This is all about scambaiting. Some of them are absolutely hilarious.
funny, I received the exact same message today....they must think that we are just dumb...However my reply to the email must really have ticked them off. Can't post it here due to the language which by the way was very colorful
I got the exact same email! Only it said "abee" instead of "maat." Wanna split the dough?
lmao!!! You'd think these peolpe would come up with something new or at least switch to Nigerian grandmothers!
habee... yup I'll split it with ya! lmao You go and get it k? (Just kiddin, I'll go too...)
I had an email like that. Then I had another strang email from a huber who had a similar story but wanted to share my hubpages account and co write... yea right.
I've gotten these kinds of emails before too. When I wrote back and said that I have no relative by that name, anywhere in the world. They wrote back again and said they hadn't received my bank information yet, and they assured me that they'd investigated it and I am the true heir the this 'fortune.' I again wrote and said but I have investigated and found I have no relative by that name, and again they wrote and said we haven't received your banking info yet.... too funny. Everyone on Earth knows about these scams now, I doubt if they get anyone to bite after being on the news.
Oh, we can surely hope!!
I love the idea of stringing them along for so long that they eventually give up. I wish everyone on earth would try that! But I have actually known of someone who was very trusting and naive who went along with and got taken in by some sob-story-scam. Not the inheritance scam, but one of the older ones back in the early days of internet/e-mail scams.
You know you would think since so many people know about these scams that they'd actually stop trying. But obviously the scam still works on someone because they keep trying. That's scary!
HAHAHAHAHA!! Oh, these things crack me up! So, the Embassy couldn't find you, but an internet search did?? I just love the punctuation and grammar of this letter, written by a "Barrister!"
Thanks for sharing this!
I love this part:
I wonder who gets the other 49.50%? Maybe "you and me" (!!) can share it. HaHaHaHa!
Ooops - they also mentioned "twelve point Five Hundred millions Dollers" - that should be $12,500,000,000 - shouldn't it? They've already stolen most of DOM's money, and she hasn't even replied yet. I'm calling the Embassy!
Hahahaha..... THEY ARE BAAACCKK!!
I recieved these years ago. Thought they were done with this scam, and moved on to the new ones. I guess not! They might be running out of new ideas, lol!
Go here: http://www.ebolamonkeyman.com/
This guy scams the scammers. Hilarious!!
What's wrong with this picture? They've completely ignored me for about 2 years!
hmmm .i guess you need a hub score of over 90 to find this thread interesting .how disturbing .
I probably get between 20 to 50 of these emails every week! I just delete them. And I can't for the life of me see how people actually fall for it, as some actually do!
Wow, that's a lot of scam emails! I really don't see how people fall for these either, but I guess it's the dream of getting all that money.
The scam industry is worth billions. I wish every one was taught about scam emails somehow. Maybe then they would not make those billions.
I don't think all the scammers are greedy. I think some are just desperate because they're so poor, and they think all Americans are rich.
I wish we were all rich! Many of the scams probably do originate in poor countries. More proof that money perpetuates avarice.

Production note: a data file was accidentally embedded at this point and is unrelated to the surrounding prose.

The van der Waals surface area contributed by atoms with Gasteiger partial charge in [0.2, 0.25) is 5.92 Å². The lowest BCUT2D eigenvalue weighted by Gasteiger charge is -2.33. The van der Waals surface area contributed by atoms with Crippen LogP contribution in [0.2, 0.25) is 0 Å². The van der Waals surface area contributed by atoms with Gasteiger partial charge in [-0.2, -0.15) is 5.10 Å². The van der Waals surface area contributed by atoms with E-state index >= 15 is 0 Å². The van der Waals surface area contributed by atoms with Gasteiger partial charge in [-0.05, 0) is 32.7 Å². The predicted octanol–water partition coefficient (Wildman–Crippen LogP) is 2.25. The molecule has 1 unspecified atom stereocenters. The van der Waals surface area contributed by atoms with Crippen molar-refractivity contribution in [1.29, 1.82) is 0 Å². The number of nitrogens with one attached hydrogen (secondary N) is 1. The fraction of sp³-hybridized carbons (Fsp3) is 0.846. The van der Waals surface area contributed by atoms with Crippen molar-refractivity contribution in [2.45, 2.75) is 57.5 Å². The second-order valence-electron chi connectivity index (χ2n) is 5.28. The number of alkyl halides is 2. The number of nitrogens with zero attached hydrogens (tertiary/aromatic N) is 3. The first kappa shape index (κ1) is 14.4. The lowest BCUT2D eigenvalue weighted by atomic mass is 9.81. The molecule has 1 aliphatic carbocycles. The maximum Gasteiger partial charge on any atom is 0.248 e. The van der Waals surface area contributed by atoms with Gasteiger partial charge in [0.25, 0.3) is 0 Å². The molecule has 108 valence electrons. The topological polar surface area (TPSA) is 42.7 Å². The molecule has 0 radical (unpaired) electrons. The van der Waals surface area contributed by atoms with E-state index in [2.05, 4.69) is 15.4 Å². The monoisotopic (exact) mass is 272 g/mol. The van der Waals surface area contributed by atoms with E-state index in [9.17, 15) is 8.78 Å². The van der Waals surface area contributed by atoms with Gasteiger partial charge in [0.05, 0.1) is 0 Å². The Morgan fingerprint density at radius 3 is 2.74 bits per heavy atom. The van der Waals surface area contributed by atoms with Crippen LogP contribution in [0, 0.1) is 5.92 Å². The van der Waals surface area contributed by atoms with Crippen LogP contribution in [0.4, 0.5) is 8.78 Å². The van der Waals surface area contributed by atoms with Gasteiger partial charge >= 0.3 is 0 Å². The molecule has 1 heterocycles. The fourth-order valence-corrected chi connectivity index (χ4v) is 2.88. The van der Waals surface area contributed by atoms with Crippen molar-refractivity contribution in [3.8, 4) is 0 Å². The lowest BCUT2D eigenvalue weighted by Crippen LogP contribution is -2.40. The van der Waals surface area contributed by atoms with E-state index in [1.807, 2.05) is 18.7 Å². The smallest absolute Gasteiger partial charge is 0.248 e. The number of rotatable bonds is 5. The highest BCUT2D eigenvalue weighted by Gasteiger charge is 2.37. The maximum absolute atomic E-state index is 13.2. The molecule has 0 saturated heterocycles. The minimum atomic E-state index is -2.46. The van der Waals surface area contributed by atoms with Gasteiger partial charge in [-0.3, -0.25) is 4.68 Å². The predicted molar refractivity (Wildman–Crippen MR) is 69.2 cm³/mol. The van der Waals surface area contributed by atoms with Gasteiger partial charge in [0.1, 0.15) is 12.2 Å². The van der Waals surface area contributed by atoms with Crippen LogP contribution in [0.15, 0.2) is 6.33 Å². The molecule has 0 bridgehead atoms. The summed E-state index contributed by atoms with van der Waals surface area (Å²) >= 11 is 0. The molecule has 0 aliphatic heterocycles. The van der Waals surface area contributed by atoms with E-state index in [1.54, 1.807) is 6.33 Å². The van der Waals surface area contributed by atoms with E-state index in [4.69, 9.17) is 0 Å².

This kinda thing is not targeted at all. It's just that they pay e-mail marketing companies to "mail their ads to thousands each day."
There are dozens and dozens of people who actually fall for it. Every single day thousands of newbies board the Internet and register an e-mail account and they, not having heard of these scams are more conducive to getting trapped.
Before the Internet became common, these cats used the regular mailing system (snail mail) to reach thousands of businessmen whose businesses were registered in directories.
I wonder why it's Nigeria, more than any other country that does this scam - a poor country, if not THE poorest.
If you just mention the scenario just about anyone with an email address knows the rest of the deal.
I've never gotten a letter from Wales or Scandanavia, or Japan - only Nigeria
I got one, too, with subtle differences. It was the same cash amount with the same stipulation that I may keep half, if I pay him - the Barrister (attorney) the other half. What a legit guy!
In my story the daughter survived the "horrendous accident" and had "endured many operations to help her to walk and restore her vision". Unfortunately, nothing had worked so, with no family she was sent to a boarding school in Switzerland.
The email meanders from one crisis to another - all in great detail. It took about three emails before he actually asked for the 12.5 mil. When he saw that I would not budge in opening up the old wallet he decided to let me in on the "insurance". He kept saying how simple it was to do and since the insurance forms were written in english it was meant to be handled by an American bank transfer.
By the third email this man was losing his patience and wanted to make sure he had his worm secure on the hook - which I pretended to be, but was nowhere close to being. I'm smarter than the average bear, and no one's mark. It was fun playing the game, though. I could imagine him trying to stay cool, when I knew he was mad as hell.
How and why people fall for these Nigerian thieves is beyond me, they're so obviously opportunistic. They'd sell their mothers for a saltine. The only way to stop them is to delete the email when they come, ignore their attempts to separate you from your cash and turn them in.
Can you actually turn them into somebody though? Is that something INTERPOL would handle? I'd love to turn them in!!